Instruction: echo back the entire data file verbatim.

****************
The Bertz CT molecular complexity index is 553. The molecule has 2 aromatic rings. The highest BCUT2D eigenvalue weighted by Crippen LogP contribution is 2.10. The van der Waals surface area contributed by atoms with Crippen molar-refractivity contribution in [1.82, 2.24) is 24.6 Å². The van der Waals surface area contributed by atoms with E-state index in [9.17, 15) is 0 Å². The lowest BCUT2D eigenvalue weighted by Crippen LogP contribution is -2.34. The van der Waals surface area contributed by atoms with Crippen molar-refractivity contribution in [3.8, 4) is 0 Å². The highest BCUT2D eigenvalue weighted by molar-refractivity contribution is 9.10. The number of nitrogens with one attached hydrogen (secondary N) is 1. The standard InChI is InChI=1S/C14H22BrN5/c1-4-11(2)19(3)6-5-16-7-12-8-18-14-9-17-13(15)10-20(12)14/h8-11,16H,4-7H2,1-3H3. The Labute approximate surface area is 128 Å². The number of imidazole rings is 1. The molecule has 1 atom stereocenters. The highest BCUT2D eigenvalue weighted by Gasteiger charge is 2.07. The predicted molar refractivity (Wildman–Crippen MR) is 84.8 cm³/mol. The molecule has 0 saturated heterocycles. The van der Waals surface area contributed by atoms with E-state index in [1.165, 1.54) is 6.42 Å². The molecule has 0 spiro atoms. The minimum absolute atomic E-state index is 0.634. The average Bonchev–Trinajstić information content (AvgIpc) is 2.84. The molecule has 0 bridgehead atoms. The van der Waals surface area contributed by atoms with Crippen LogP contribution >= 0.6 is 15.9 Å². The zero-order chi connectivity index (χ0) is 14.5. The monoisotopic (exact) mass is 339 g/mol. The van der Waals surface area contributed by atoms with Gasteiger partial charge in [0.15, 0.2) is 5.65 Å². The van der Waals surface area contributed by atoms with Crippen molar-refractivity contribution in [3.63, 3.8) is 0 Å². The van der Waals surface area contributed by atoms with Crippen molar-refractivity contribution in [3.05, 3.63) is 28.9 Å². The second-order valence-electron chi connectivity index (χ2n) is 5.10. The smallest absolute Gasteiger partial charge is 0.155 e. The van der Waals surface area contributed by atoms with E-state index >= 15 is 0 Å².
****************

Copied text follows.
The Bertz CT molecular complexity index is 553. The molecule has 2 aromatic rings. The highest BCUT2D eigenvalue weighted by Crippen LogP contribution is 2.10. The van der Waals surface area contributed by atoms with Crippen molar-refractivity contribution in [1.82, 2.24) is 24.6 Å². The van der Waals surface area contributed by atoms with E-state index in [9.17, 15) is 0 Å². The lowest BCUT2D eigenvalue weighted by Crippen LogP contribution is -2.34. The van der Waals surface area contributed by atoms with Crippen molar-refractivity contribution in [3.8, 4) is 0 Å². The highest BCUT2D eigenvalue weighted by molar-refractivity contribution is 9.10. The number of nitrogens with one attached hydrogen (secondary N) is 1. The standard InChI is InChI=1S/C14H22BrN5/c1-4-11(2)19(3)6-5-16-7-12-8-18-14-9-17-13(15)10-20(12)14/h8-11,16H,4-7H2,1-3H3. The Labute approximate surface area is 128 Å². The number of imidazole rings is 1. The molecule has 1 atom stereocenters. The highest BCUT2D eigenvalue weighted by Gasteiger charge is 2.07. The predicted molar refractivity (Wildman–Crippen MR) is 84.8 cm³/mol. The molecule has 0 saturated heterocycles. The van der Waals surface area contributed by atoms with E-state index in [1.165, 1.54) is 6.42 Å². The molecule has 0 spiro atoms. The minimum absolute atomic E-state index is 0.634. The average Bonchev–Trinajstić information content (AvgIpc) is 2.84. The molecule has 0 bridgehead atoms. The van der Waals surface area contributed by atoms with Crippen LogP contribution >= 0.6 is 15.9 Å². The zero-order chi connectivity index (χ0) is 14.5. The monoisotopic (exact) mass is 339 g/mol. The van der Waals surface area contributed by atoms with Gasteiger partial charge in [0.15, 0.2) is 5.65 Å². The van der Waals surface area contributed by atoms with Crippen molar-refractivity contribution in [3.63, 3.8) is 0 Å². The van der Waals surface area contributed by atoms with Crippen molar-refractivity contribution in [3.05, 3.63) is 28.9 Å². The second-order valence-electron chi connectivity index (χ2n) is 5.10. The smallest absolute Gasteiger partial charge is 0.155 e. The van der Waals surface area contributed by atoms with E-state index >= 15 is 0 Å².